Once when I was little, I was happily playing on a friend’s swing set, when for some reason, I loosened my grip on the swing’s chains. I don’t remember what I was thinking; all I know is that one minute I was soaring into the air and singing to myself, and the next, I was flat on the ground, staring up at the sky, unable to catch my breath.
That was the first – and only – time I’ve ever had the actual wind knocked out of me. But I’ve had the metaphorical wind knocked out of me plenty of times.
Have you ever tried to talk to your partner about something and had the entire conversation go off the rails, ending up in a terrible fight that leaves you feeling like you might be certifiably insane? Whenever it happens to me, I’m reminded of that sunny afternoon when I suddenly went from having the time of my life to being unable to move or breathe, lying on the ground and wondering what the hell happened.
The Mamamia Outloud team explains Gaslighting and how to know if it’s happening to you. Post continues below.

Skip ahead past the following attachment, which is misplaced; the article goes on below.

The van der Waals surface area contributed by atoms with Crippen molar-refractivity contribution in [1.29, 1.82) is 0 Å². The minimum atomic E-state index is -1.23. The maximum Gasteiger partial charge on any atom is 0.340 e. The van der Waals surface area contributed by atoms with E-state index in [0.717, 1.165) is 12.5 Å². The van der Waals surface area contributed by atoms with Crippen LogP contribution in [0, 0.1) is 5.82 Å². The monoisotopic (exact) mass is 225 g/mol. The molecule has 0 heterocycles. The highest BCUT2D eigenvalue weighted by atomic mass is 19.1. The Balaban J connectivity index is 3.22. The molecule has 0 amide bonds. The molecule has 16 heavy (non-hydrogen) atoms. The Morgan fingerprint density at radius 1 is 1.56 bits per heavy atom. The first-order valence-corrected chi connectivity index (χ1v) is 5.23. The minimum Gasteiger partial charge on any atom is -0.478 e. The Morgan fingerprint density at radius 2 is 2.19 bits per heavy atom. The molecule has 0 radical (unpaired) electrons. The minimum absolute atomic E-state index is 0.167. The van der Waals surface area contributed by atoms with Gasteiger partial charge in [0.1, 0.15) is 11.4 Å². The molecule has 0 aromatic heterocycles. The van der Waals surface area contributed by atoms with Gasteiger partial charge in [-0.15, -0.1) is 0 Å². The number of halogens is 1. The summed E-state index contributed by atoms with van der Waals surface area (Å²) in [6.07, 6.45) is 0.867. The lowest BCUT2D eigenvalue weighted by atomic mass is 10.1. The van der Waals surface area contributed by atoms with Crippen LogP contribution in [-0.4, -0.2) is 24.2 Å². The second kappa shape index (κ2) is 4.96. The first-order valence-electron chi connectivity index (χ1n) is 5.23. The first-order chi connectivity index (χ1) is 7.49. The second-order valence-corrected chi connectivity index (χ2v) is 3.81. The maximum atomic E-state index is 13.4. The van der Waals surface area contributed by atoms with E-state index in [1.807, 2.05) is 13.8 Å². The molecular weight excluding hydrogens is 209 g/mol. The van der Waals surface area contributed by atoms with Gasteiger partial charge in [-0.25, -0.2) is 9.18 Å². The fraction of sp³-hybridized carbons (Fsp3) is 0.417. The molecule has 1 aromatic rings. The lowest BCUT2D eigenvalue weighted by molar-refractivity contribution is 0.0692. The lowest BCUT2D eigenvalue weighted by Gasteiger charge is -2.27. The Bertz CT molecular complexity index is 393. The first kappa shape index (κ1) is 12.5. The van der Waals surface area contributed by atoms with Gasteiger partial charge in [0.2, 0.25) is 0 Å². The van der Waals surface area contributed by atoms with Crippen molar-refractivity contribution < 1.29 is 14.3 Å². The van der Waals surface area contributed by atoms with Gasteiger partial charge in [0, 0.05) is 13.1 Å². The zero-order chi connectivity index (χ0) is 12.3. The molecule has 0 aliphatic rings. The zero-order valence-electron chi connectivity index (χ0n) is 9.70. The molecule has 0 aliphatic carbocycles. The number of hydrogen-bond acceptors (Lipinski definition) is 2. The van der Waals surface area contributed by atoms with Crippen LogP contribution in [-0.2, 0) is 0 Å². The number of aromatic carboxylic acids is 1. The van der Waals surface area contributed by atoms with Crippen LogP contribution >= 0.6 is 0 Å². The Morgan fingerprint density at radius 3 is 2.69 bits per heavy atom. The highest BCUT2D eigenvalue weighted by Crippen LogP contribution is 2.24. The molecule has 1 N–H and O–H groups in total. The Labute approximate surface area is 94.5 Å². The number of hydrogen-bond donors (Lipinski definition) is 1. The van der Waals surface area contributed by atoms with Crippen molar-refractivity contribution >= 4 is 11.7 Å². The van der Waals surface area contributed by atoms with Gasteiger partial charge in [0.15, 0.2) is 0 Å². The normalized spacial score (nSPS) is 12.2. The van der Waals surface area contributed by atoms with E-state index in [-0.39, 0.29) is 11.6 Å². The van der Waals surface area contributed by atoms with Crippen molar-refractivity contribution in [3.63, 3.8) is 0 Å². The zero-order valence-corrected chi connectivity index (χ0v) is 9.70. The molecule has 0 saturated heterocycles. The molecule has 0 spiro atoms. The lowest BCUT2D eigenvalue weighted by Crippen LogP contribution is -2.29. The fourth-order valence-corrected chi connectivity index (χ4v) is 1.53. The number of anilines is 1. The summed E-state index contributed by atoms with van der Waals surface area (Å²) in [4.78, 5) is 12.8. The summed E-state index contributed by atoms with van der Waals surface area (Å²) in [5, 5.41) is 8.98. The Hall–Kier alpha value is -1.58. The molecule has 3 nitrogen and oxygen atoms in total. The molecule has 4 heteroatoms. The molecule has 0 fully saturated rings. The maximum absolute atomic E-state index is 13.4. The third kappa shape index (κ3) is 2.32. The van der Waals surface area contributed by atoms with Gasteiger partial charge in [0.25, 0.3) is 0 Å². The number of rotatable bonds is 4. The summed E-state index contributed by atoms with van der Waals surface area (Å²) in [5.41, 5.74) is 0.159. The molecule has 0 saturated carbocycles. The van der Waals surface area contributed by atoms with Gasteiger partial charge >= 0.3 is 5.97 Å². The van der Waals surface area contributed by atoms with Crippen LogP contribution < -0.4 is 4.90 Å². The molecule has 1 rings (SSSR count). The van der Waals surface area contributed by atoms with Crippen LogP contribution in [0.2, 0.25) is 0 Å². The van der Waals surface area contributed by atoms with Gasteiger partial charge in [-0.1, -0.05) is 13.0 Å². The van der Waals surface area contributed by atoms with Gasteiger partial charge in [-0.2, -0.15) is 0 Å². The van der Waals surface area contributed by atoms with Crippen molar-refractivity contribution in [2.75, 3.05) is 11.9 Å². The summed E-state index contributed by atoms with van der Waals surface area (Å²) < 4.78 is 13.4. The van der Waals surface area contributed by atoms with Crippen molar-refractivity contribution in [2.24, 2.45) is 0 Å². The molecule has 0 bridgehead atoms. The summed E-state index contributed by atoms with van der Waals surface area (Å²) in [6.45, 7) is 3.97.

What is gaslighting?
Gaslighting is a type of psychological abuse in which the perpetrator tries to make their victim question reality. The term actually comes from an old Ingrid Bergman movie – the 1944 thriller Gaslight (1944) – in which a man purposely tries to make his wife believe she’s going insane. Part of his evil scheme involves flickering the gas lanterns in their house and telling her that it’s just her imagination. If he can convince his wife that she’s crazy and have her committed to an institution, he can find her long-lost family jewels and steal them. Oh and also, he murdered his wife’s aunt years ago and has been planning this whole thing ever since.
Of course, in real life, gaslighters aren’t usually murderers and thieves spinning out intricate criminal plots. But they do tend to be narcissists, abusers and power-hungry men. (A certain president of the United States comes to mind.) Having the upper hand is what gaslighting is all about: a person who gaslights his partner wants her to stop trusting herself and believe that everything is her fault. This is much easier to do than you might think; when a person you love, and who claims to love you, begins to tell you that you’re wrong about things, including your own intentions and actions, it plants a seed of doubt that can quickly grow into a feeling of isolation and confusion that shakes you to your core.